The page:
Sunday Column: Ram Kanadia’s – Undocumented

What an age we live in, never before has so much information been readily available. The internet has provided us enthusiasts many enjoyable hours of banter, motoring help and support. Almost everything is now available online – but this has meant that we are less reliant on paper-based documents.

I’m somewhat old fashioned as I have said many times before, I would always prefer a CD to a downloadable track on my iPhone, I would always prefer as paper statement to an online one. For me, it provides a sense of security and is permanent – things can change, evolve or vanish from online records and data storage facilities; this is not quite so easy when you have a physical and permanent object in your possession. When we take this view into the arena of car history it is reality easy and inexpensive to have the history of a car checked in a matter of minutes; it will provide everything from the number of owners, recorded accident damage or even any previous advisories on MOTs. Further, forums and such allow buyers to avoid cars which have unrecorded damage; a reason why two years ago, I set-up an offline and thorough record of almost all of the 129 Porsche 996 GT2s of which only 105 remain in the UK. Almost 20% of cars have suffered some sort of accident with varying amounts of damage. All this would have been much more difficult or impossible without the use of resources and ease of communication available from what is essentially the double-clicking of an internet icon.

Invoice for £7210: My Porsche Carrera had an engine rebuild, but without this piece of paper, no one would ever know

 All this data is rather vague in the grand scheme of things; it can be limited in some instances and only can go into so much detail. For instance, last year one particular customer of mine requested information on a specific 996 GT2 – I was able to send him images of the car from the last few years together with some data showing that the car suffered from minor front, off-side damage. This however could not accurately show how the owner cared for the car.

Porsche GT2 Invoice: Nothing online or offline supplies the level of detail that this 6 page invoice for my old Porsche GT2 provides

A paper-trail of a cars history is often a much better method of gauging this; of the 5 cars I have owned in two years almost all have every invoice available. The service record which often consists of a stamp, date and mileage paints a rather vague image. The invoices are much more detailed; I know for a fact that my Porsche Carrera spent 5 years living on the road in Central London, covering about 500 miles per annum and serviced every year. Another invoice showed that £9,000 or thereabout was spent on an engine overhaul by a respected independent specialist. A note on the invoice stated that despite there being no immediate problem with the car, a bottom end ticking noise was concerning the owner. For me, this portrayed the owner to be a cautious, careful owner who was not afraid of spending money on the upkeep of her car. A car history check or similar has never had the capacity to paint such a picture and for the foreseeable future, I doubt it will.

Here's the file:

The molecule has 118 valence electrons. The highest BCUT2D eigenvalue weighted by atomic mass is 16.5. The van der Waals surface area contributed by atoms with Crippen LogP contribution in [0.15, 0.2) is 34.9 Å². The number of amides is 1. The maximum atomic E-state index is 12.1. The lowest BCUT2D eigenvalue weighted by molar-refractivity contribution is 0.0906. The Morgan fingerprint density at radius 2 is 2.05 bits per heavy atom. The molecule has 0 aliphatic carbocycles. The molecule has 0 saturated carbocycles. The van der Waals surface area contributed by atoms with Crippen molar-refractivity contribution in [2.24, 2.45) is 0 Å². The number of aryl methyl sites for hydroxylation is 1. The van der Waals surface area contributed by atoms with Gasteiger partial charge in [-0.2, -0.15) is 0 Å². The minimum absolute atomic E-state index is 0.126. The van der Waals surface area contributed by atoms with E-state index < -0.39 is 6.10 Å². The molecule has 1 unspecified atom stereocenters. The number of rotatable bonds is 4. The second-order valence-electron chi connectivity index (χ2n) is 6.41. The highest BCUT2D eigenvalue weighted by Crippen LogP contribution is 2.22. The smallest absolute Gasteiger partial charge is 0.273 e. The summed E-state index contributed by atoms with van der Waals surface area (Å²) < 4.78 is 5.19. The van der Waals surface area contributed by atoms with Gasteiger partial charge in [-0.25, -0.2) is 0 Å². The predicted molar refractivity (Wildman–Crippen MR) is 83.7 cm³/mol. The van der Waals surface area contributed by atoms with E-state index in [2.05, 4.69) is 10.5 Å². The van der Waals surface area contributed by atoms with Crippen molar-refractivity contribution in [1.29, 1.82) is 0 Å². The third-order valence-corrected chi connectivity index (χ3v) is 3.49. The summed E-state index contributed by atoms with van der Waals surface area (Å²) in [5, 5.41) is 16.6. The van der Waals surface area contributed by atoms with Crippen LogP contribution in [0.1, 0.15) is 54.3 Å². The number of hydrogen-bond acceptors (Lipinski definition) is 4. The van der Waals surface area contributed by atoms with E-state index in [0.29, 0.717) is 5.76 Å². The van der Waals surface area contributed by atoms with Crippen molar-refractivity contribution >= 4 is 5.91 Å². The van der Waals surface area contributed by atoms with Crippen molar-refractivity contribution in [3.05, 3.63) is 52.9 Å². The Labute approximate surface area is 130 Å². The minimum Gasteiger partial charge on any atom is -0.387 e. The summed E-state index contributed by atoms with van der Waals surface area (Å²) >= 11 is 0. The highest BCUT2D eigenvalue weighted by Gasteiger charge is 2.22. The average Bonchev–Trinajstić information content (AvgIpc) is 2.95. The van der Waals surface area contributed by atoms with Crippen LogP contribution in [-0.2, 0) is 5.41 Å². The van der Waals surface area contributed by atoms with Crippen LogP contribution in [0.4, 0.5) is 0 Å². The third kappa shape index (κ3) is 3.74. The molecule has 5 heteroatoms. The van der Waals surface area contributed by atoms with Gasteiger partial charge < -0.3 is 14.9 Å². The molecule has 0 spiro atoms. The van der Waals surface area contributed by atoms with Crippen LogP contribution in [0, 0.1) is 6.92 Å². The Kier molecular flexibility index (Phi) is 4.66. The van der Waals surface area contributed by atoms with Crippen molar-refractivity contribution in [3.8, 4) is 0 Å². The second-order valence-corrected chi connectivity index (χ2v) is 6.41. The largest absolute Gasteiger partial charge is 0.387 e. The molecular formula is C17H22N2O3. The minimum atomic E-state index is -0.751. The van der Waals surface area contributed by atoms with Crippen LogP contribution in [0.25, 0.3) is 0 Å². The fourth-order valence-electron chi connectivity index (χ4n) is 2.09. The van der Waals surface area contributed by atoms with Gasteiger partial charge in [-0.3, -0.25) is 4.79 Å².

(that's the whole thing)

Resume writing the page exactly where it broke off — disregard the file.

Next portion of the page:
The classic Ferrari 355 which is the latest addition

 It has become apparent though, in my more recent searches for other cars; fewer people are keeping invoices, receipts and old MOTs on the basis that almost all of this information is available online and the majority of non-enthusiasts will never request such material. This new age of technology has ruined the experience of buying a second hand car. A more recent experience for me explains why invoices are so crucial: I was in the process of buying a certain Italian car for a customer, the service book remained largely unstamped, though the car came supplied with a folder of invoices showing a completely different side to the cars history. Without this stack of paper, the car would look like it had been neglected – rather the car was sent to a main dealer on a yearly basis for an inspection and repair to anything that needed it – not necessarily a service.

Ferrari Invoice: More than just a stamp in the service book – the Ferrari was overhauled after some time in a private collection

 With this in mind, I wanted to ask you, the Retro and Classic Cars audience what your opinion is on keeping invoices alive.


2 responses to “Sunday Column: Ram Kanadia’s – Undocumented

  1. My Land Rover Defender used to a fleet vehicle and came with a folder full of paperwork including, all the maintenance/inspection sheet’s from everytime it was in the workshop. It had a crash while they owned it and the different quotes for the replacement parts are included. Even got the original log book.
    Everytime i’ve bought parts the invoice has been put in the folder.

  2. It’s not just a new phenomenon. My best car, a concours winner, was used as a daily hack for the first 10 years by it’s only other major keeper. It wasn’t until he started to realise how much the car had become part of the family & then started to cherish it that he kept any form of documentation. Sure, this then means I don’t have a “full service history” but you can never be sure of having every bill anyway; there’s always the chance that something’s not been documented or has been judiciously “lost”, and there’s never been a way to find out.

    With the internet age it is now much easier to uncover information that may have been mislaid or never even reported to the owners. Whether anyone will ever make use of that information depends on what happens to the cars involved.

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